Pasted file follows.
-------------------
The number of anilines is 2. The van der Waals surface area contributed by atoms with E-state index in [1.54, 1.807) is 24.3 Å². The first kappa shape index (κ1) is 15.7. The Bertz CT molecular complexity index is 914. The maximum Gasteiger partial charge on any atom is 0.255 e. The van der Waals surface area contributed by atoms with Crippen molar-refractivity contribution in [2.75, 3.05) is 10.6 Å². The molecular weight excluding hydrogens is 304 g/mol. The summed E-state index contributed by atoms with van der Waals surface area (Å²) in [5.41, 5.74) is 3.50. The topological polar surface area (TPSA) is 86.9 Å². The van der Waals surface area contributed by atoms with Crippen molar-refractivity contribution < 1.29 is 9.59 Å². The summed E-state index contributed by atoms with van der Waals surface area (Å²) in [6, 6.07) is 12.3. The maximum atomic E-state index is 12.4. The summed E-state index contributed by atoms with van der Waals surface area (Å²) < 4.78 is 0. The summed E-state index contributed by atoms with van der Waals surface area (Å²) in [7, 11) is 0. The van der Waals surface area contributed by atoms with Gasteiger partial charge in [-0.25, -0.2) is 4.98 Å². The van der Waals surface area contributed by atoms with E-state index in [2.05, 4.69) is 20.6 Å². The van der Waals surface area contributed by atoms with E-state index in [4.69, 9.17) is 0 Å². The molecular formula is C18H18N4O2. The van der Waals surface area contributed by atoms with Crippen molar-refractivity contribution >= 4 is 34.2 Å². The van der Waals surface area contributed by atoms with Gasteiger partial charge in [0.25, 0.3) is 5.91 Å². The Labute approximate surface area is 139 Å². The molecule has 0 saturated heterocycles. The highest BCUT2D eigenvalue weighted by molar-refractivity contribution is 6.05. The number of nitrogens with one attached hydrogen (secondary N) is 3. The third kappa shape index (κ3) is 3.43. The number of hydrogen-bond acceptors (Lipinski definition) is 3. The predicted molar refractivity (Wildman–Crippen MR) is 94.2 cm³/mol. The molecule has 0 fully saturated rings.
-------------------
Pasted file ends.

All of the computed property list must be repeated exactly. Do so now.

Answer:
The number of anilines is 2. The van der Waals surface area contributed by atoms with E-state index in [1.54, 1.807) is 24.3 Å². The first kappa shape index (κ1) is 15.7. The Bertz CT molecular complexity index is 914. The maximum Gasteiger partial charge on any atom is 0.255 e. The van der Waals surface area contributed by atoms with Crippen molar-refractivity contribution in [2.75, 3.05) is 10.6 Å². The molecular weight excluding hydrogens is 304 g/mol. The summed E-state index contributed by atoms with van der Waals surface area (Å²) in [5.41, 5.74) is 3.50. The topological polar surface area (TPSA) is 86.9 Å². The van der Waals surface area contributed by atoms with Crippen molar-refractivity contribution < 1.29 is 9.59 Å². The summed E-state index contributed by atoms with van der Waals surface area (Å²) in [6, 6.07) is 12.3. The maximum atomic E-state index is 12.4. The summed E-state index contributed by atoms with van der Waals surface area (Å²) < 4.78 is 0. The summed E-state index contributed by atoms with van der Waals surface area (Å²) in [7, 11) is 0. The van der Waals surface area contributed by atoms with Gasteiger partial charge in [-0.25, -0.2) is 4.98 Å². The van der Waals surface area contributed by atoms with E-state index in [2.05, 4.69) is 20.6 Å². The van der Waals surface area contributed by atoms with E-state index in [4.69, 9.17) is 0 Å². The molecular formula is C18H18N4O2. The van der Waals surface area contributed by atoms with Crippen molar-refractivity contribution >= 4 is 34.2 Å². The van der Waals surface area contributed by atoms with Gasteiger partial charge in [0.25, 0.3) is 5.91 Å². The Labute approximate surface area is 139 Å². The molecule has 0 saturated heterocycles. The highest BCUT2D eigenvalue weighted by molar-refractivity contribution is 6.05. The number of nitrogens with one attached hydrogen (secondary N) is 3. The third kappa shape index (κ3) is 3.43. The number of hydrogen-bond acceptors (Lipinski definition) is 3. The predicted molar refractivity (Wildman–Crippen MR) is 94.2 cm³/mol. The molecule has 0 fully saturated rings.